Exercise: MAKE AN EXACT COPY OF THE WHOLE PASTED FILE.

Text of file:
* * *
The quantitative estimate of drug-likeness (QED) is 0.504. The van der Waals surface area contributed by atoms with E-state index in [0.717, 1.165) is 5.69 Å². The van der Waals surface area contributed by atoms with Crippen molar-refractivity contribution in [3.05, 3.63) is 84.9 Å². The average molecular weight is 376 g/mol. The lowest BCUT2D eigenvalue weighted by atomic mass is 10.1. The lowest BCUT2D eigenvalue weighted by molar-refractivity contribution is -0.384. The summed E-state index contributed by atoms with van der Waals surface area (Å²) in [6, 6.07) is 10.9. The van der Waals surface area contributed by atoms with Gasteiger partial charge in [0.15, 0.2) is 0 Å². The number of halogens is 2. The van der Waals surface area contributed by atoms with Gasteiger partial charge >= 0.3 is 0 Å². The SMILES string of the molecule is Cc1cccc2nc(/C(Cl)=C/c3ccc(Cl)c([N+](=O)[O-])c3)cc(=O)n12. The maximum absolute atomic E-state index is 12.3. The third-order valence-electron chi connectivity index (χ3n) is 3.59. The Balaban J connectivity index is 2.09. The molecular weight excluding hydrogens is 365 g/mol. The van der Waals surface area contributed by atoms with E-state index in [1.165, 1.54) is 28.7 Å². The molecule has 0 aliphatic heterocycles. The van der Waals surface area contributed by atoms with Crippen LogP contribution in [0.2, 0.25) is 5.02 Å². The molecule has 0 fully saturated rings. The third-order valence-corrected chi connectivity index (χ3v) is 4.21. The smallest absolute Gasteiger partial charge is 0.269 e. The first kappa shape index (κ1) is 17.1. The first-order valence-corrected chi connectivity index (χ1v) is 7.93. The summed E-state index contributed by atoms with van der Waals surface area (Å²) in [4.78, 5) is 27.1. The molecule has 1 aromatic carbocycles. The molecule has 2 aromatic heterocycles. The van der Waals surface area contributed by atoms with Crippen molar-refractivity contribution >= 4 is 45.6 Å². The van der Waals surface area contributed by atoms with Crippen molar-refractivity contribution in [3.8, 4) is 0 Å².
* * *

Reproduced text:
The quantitative estimate of drug-likeness (QED) is 0.504. The van der Waals surface area contributed by atoms with E-state index in [0.717, 1.165) is 5.69 Å². The van der Waals surface area contributed by atoms with Crippen molar-refractivity contribution in [3.05, 3.63) is 84.9 Å². The average molecular weight is 376 g/mol. The lowest BCUT2D eigenvalue weighted by atomic mass is 10.1. The lowest BCUT2D eigenvalue weighted by molar-refractivity contribution is -0.384. The summed E-state index contributed by atoms with van der Waals surface area (Å²) in [6, 6.07) is 10.9. The van der Waals surface area contributed by atoms with Gasteiger partial charge in [0.15, 0.2) is 0 Å². The number of halogens is 2. The van der Waals surface area contributed by atoms with Gasteiger partial charge >= 0.3 is 0 Å². The SMILES string of the molecule is Cc1cccc2nc(/C(Cl)=C/c3ccc(Cl)c([N+](=O)[O-])c3)cc(=O)n12. The maximum absolute atomic E-state index is 12.3. The third-order valence-electron chi connectivity index (χ3n) is 3.59. The Balaban J connectivity index is 2.09. The molecular weight excluding hydrogens is 365 g/mol. The van der Waals surface area contributed by atoms with E-state index in [1.165, 1.54) is 28.7 Å². The molecule has 0 aliphatic heterocycles. The van der Waals surface area contributed by atoms with Crippen LogP contribution in [0.2, 0.25) is 5.02 Å². The molecule has 0 fully saturated rings. The third-order valence-corrected chi connectivity index (χ3v) is 4.21. The smallest absolute Gasteiger partial charge is 0.269 e. The first kappa shape index (κ1) is 17.1. The first-order valence-corrected chi connectivity index (χ1v) is 7.93. The summed E-state index contributed by atoms with van der Waals surface area (Å²) in [4.78, 5) is 27.1. The molecule has 1 aromatic carbocycles. The molecule has 2 aromatic heterocycles. The van der Waals surface area contributed by atoms with Crippen molar-refractivity contribution >= 4 is 45.6 Å². The van der Waals surface area contributed by atoms with Crippen molar-refractivity contribution in [3.8, 4) is 0 Å².